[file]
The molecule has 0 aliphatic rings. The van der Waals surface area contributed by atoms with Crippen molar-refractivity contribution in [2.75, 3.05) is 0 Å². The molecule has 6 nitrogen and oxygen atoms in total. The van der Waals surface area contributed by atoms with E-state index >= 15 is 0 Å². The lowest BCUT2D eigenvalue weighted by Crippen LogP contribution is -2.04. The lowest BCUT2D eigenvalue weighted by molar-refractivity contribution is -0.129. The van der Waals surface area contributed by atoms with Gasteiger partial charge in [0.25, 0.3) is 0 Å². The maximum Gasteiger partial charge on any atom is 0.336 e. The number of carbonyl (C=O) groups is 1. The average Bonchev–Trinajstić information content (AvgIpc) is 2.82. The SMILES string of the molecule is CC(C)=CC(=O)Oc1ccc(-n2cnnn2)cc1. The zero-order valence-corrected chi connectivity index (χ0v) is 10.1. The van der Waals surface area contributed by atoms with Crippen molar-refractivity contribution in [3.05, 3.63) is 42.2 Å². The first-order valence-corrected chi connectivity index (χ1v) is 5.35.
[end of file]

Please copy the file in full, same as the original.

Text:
The molecule has 0 aliphatic rings. The van der Waals surface area contributed by atoms with Crippen molar-refractivity contribution in [2.75, 3.05) is 0 Å². The molecule has 6 nitrogen and oxygen atoms in total. The van der Waals surface area contributed by atoms with E-state index >= 15 is 0 Å². The lowest BCUT2D eigenvalue weighted by Crippen LogP contribution is -2.04. The lowest BCUT2D eigenvalue weighted by molar-refractivity contribution is -0.129. The van der Waals surface area contributed by atoms with Gasteiger partial charge in [0.25, 0.3) is 0 Å². The maximum Gasteiger partial charge on any atom is 0.336 e. The number of carbonyl (C=O) groups is 1. The average Bonchev–Trinajstić information content (AvgIpc) is 2.82. The SMILES string of the molecule is CC(C)=CC(=O)Oc1ccc(-n2cnnn2)cc1. The zero-order valence-corrected chi connectivity index (χ0v) is 10.1. The van der Waals surface area contributed by atoms with Crippen molar-refractivity contribution in [3.05, 3.63) is 42.2 Å². The first-order valence-corrected chi connectivity index (χ1v) is 5.35.